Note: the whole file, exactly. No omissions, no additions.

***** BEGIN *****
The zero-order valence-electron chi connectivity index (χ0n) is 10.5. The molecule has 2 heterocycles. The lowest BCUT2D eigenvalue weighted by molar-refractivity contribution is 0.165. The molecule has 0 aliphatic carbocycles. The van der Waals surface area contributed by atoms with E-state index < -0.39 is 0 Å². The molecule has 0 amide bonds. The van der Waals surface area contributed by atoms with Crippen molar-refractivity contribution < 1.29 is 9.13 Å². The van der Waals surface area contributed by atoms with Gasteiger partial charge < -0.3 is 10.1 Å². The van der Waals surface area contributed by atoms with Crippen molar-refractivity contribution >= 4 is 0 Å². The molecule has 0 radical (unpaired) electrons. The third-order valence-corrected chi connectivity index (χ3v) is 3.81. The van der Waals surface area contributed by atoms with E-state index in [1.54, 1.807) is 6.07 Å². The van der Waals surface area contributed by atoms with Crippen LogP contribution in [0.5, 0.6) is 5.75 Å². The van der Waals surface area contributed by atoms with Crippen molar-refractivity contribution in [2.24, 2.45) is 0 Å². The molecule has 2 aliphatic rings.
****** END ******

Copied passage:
The zero-order valence-electron chi connectivity index (χ0n) is 10.5. The molecule has 2 heterocycles. The lowest BCUT2D eigenvalue weighted by molar-refractivity contribution is 0.165. The molecule has 0 aliphatic carbocycles. The van der Waals surface area contributed by atoms with E-state index < -0.39 is 0 Å². The molecule has 0 amide bonds. The van der Waals surface area contributed by atoms with Crippen molar-refractivity contribution < 1.29 is 9.13 Å². The van der Waals surface area contributed by atoms with Gasteiger partial charge < -0.3 is 10.1 Å². The van der Waals surface area contributed by atoms with Crippen molar-refractivity contribution >= 4 is 0 Å². The molecule has 0 radical (unpaired) electrons. The third-order valence-corrected chi connectivity index (χ3v) is 3.81. The van der Waals surface area contributed by atoms with E-state index in [1.54, 1.807) is 6.07 Å². The van der Waals surface area contributed by atoms with Crippen LogP contribution in [0.5, 0.6) is 5.75 Å². The van der Waals surface area contributed by atoms with Crippen molar-refractivity contribution in [2.24, 2.45) is 0 Å². The molecule has 2 aliphatic rings.